Seeing as I haven’t been very good at keeping this blog updated, I’ll run through the first few days of PCT (Peace Corps Training) by sticking to the highlights.
Bismillah means welcome!
The first day we were here, we had language, technical, and medical interviews to help the Peace Corps Senegal teachers/staff know what to teach us and where to place us. We had plenty of down time to get to know each other more and get used to our new home.
During the second and third days of PCT, we split up into our technical groups (I’m sustainable agriculture, and there is also urban ag, agroforestry, and small enterprise development) and learned a bit more about what our goals and duties will be when we become PCVs. We also spent time as a large group learning more about the Senegalese culture – we learned which foods and spices are common here, how to properly slurp tea, what clothes are appropriate for what occasions, how to get water from a well, and how to go to the bathroom (though some of us already experienced the pit latrines at the airport [see third picture from my previous post]). Yesterday afternoon we also had our first safety and security training, which was a bit frightening. I think our safety and security officer intentionally makes the first training so intimidating to toughen us up right away and keep us on our toes all the time. He said he’ll send us period text messages (once we get cell phones, which will be in the next few days I think) with just 2 words: “eyes open” Can’t wait for those. :) Then we had a brief walking tour of the “red zone,” which is the one area in Thiès that we’re never ever supposed to go. He took us there so we wouldn’t be so curious about this forbidden area to try going there on our own. Then the PCVs that are helping with training took us on a tour of Thiès: we saw the market, the restaurant area, the stadium, and other areas. And we may or may not have accidentally returned via the red zone.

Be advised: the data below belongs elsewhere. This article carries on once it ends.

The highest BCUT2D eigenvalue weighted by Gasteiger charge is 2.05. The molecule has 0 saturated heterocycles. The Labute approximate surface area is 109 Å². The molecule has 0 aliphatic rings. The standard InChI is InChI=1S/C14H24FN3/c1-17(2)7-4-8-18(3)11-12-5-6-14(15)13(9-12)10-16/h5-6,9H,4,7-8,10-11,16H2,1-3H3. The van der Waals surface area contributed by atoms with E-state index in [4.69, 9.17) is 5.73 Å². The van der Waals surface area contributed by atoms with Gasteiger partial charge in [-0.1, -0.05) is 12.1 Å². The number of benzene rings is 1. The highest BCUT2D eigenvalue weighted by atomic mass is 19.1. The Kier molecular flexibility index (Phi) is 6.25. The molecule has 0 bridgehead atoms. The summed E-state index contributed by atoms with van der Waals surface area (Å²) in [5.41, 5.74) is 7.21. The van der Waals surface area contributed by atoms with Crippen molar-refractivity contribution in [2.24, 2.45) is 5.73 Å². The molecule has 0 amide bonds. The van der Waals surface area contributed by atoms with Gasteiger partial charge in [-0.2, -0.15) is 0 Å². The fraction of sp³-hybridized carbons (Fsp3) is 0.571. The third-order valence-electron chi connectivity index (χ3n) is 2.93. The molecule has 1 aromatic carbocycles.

For fun, I’ve played basketball and volleyball quite a bit, which, as anyone who has ever met me knows, means I’m practically in heaven. And it wasn’t even that challenging playing volleyball in a skirt…though I did change into capris for the next game.
This morning we learned more about our homestays as well as the language we’ll be learning during our homestay. (Quick side not about languages in Senegal: French is the national language of Senegal since it was colonized by the French, however there are numerous local languages spoken in Senegal. There are general regions in Senegal where each language is spoken, though some can be found in small areas throughout Senegal. Wolof is the most common, so it is spoken throughout Senegal. ) I am learning Wolof, which I am really excited about. (I will be calling you, Alec, so we can both practice our Wolof!) I could be placed almost anywhere in Senegal, but most likely in central or northern Senegal.